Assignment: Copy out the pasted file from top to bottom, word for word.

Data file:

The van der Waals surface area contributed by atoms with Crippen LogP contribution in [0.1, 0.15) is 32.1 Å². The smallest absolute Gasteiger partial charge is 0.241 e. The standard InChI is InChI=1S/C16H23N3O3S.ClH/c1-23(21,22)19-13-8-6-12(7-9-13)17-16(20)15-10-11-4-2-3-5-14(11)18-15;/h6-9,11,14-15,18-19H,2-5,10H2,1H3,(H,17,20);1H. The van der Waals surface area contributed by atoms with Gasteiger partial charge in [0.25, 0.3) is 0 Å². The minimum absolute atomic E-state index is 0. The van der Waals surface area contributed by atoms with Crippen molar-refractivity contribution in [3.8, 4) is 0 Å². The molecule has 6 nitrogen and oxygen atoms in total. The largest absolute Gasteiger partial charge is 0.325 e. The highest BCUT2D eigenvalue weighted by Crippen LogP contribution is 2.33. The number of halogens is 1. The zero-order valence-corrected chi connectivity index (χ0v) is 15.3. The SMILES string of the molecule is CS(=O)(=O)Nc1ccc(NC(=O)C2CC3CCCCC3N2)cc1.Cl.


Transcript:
The van der Waals surface area contributed by atoms with Crippen LogP contribution in [0.1, 0.15) is 32.1 Å². The smallest absolute Gasteiger partial charge is 0.241 e. The standard InChI is InChI=1S/C16H23N3O3S.ClH/c1-23(21,22)19-13-8-6-12(7-9-13)17-16(20)15-10-11-4-2-3-5-14(11)18-15;/h6-9,11,14-15,18-19H,2-5,10H2,1H3,(H,17,20);1H. The van der Waals surface area contributed by atoms with Gasteiger partial charge in [0.25, 0.3) is 0 Å². The minimum absolute atomic E-state index is 0. The van der Waals surface area contributed by atoms with Crippen molar-refractivity contribution in [3.8, 4) is 0 Å². The molecule has 6 nitrogen and oxygen atoms in total. The largest absolute Gasteiger partial charge is 0.325 e. The highest BCUT2D eigenvalue weighted by Crippen LogP contribution is 2.33. The number of halogens is 1. The zero-order valence-corrected chi connectivity index (χ0v) is 15.3. The SMILES string of the molecule is CS(=O)(=O)Nc1ccc(NC(=O)C2CC3CCCCC3N2)cc1.Cl.